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The Adams County Record
Council, Idaho
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June 13, 2012     The Adams County Record
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June 13, 2012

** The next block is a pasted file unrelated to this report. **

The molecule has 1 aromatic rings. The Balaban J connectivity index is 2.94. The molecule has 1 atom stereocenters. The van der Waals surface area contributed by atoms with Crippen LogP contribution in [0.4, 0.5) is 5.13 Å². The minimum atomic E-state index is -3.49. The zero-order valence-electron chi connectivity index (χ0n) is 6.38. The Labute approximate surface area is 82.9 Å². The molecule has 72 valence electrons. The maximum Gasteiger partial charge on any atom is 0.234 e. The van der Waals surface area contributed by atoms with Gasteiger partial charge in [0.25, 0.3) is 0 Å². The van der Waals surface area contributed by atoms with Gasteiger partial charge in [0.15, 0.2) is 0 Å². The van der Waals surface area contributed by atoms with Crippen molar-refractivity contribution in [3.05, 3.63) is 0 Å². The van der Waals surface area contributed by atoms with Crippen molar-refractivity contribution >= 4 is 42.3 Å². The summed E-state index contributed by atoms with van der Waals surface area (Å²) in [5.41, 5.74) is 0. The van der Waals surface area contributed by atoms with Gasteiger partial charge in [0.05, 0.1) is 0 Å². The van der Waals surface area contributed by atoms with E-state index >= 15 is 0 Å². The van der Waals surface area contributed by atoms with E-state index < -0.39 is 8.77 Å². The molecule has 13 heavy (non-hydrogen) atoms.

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Page 10 Wednesday, June 13, 2012 The Adams County Record Community Spotlight Don't Hold Back By Deb Wilson "Tell me when to be afraid;' Beth ]ones recalled murmuring after her 707 zigzagged to a halt on the Saigon airfield in Vietnam. Soldiers quickly hustled her off the plane to safety. It was 1968, and she spent 18 months as a. Red Cross social worker there during the height of the Vietnam War. "Everything was unreal;' she disclosed. "Even the R & R was unreal:' There was little relief from the devastation of the Southeast Asian conflict. Her job was to assist the soldiers with counseling and support. She made her rounds in the thickly humid air where it could reach 130 degrees by 8 am; twelve hours on, twelve hours off, never knowing when or if sleep would come. "I'd inade a commitment;' she said, and gratefully recalled how she'd been able to go to Mass everyday in the chapel behind the Red Cross building. Snipers and rockets fired from both sides, and periodically the Viet Cong shot out the water pump on the only water supply. For weeks she would have to drink and wash out of stored metal cans. On one particularly horrendous day she huddled 6 hours under a trailer as a sniper opened fire. She still remembers the simple kindness of a chaplain who brought her a hamburger afterward. "I thought if I it (the war) maybe l could understand;' she remembered. But she still didn't. Her biggest frustration was coming home to a land of know- it-alls who had their own ideas of what happened over there. She suffered through nightmares and flashbacks. She still misses the sound of planes landing; it gives her security. "I love the sound of a motor," she laughed. Later, while attending graduate school, an internship at a Dallas child guidance center teamed her up with Vietnam veteran doctors. "We'd sit out back during a smoke break and talk about it;' she said. "Venting was the best therapy in the world" She got through it. Beth was tough. She'd been born in Boise, but her family moved to Seattle after Pearl Harbor. Her dad had been in the Army Air Corps during WWI. "My dad had no respect for authority," she grinned, "but he had a great sense of humor." His role model likely accounts for her own irreverent humor; his encouragement strengthened her resolve to be her own person. Sadly, she lost both her parents during high school, and became an emancipated youth before she graduated. Schooled by inspirational Catholic nuns, she learned to "reach higher" and think ahead. A licensed beautician by the time she entered college, she studied sociology, social work and philosophy. The Red Cross snatched her up for. social work, where she started at the San Francisco Army hospital in 1966. Her volunteer work with the casualties of the hippie Haight-Ashbury district installed huge disrespect for anyone who wants to make illegal drugs legal. After Vietnam, she completed graduate school, earning a Master's in Social Work, and then returned to the Red Cross for several years. Working in San Diego, she met Scott on a blind date. An Air Force officer, he met her at her doorway with a rose in hand and immediately caught her attention. He'd been born in 1943, "a WWII souvenir army brat" as he likes to put it, and had grown up all over the country. His dad retired as an Army survived, and Scott and Air Corps Major. Working Beth celebrated their 30th in communications, wedding anniversary this Scott had been stationed in Japan assisting in the first installation of computers in the Far East. Then in Sacramento he'd helped oversee the large communications hub for Southeast Asia. Seeking more adventure, he volunteered for munitions management and explosive ordinance disposal training. He had asked to go to Vietnam, but was shipped to Turkey instead. "Nothing exciting ever happened;' he complained. "Everything happened before or after I tried to get there: Scott had returned to the Air Force after completing a degree in Forestry. He was a widower with three children when he met Beth, and three years later they married. Lee, 12, Kim, 11, and Jeff, 10, had a new mom, and sometimes sparks flew. Beth worked a number of jobs, everyone year. Tighter environmental controls on timber harvest reduced jobs in the 1980% and left Scott unemployed for two years, after he had struggled through graduate school in Forestry. In frustration, he returned to military work, first for the Air Force civil service and later for the Texas Air National Guard. He loved working with aircraft and munitions maintenance, a n d developed tremendous respect for the Air NationaJ Guard. Transferred to a missile squadron in Cheyenne, he . oversaw ground maintenance around the ICBM missile sites in Wyoming, Colorado and Nebraska. After 9-11, he'd had enough, and retired after 22 years in uniform, Scott had brandished other era uniforms along the way as well. In Texas, the former Explorer Boy Scout joined a muzzle- loading club and learned to build his own guns. He joined in realistic re-enactments of Texas revolutionary battles like the Alamo. "I got killed there for 10 years straight; he related. The re-enactors started a Living History Group for school students, and wowed them with authentic equipment and flint and steel fire ignition. In Wyoming he continued re-enactments, this time as the 1868 Indian Wars Infantry. Today his grandfather's muzzleloader hangs on his wall, along with his American sword collection. Scott dons his 3rd Maryland Continental Regiment Infantry uniform to march in the Council 4th of July parade. Scott and Beth moved to Council 7 years ago after retirement. They live with their dogs Sunshine and Sir Walter Raleigh overlooking Council Valley, with panoramic vistas and their carefully planted trees all around. Active officers of the Lions Club, they build wooden toys and sponsor fundraising to Support local eyesight programs. Scott is treasurer of the NRA, and a member of the American Legion. Active as the American Legion Auxiliary vice president, Beth ensured that all veterans, buried in Council had flags posted on their gravesites for the recent Memorial Day. They're hoping new entrepreneurship can keep Council afloat. Scott referenced the energetic efforts of his youngest son Jeff in Las Vegas, who Creates one hopeful enterprise after another. "Don't hold back;' they emphasized. Sooner or later one of them will succee& Cascade Real Estate Auction Saturday, June 16th, 2012, 2pm Estate Auctions Starts at 11:00. vl 432 Hartley Rd., Cascade Great mountain 9et-a-way, walking distance to Cascade Lake! 4 Bdrm/2 Bath 2,268 sq/ft Nice Kitchen/Dining .99 of an acre Living Rm/Family Rm Attached 2 Car Garage Go to Downsauction.com for complete details and terms. !:) I;3W -a=t A I_11;3TI 1:3 N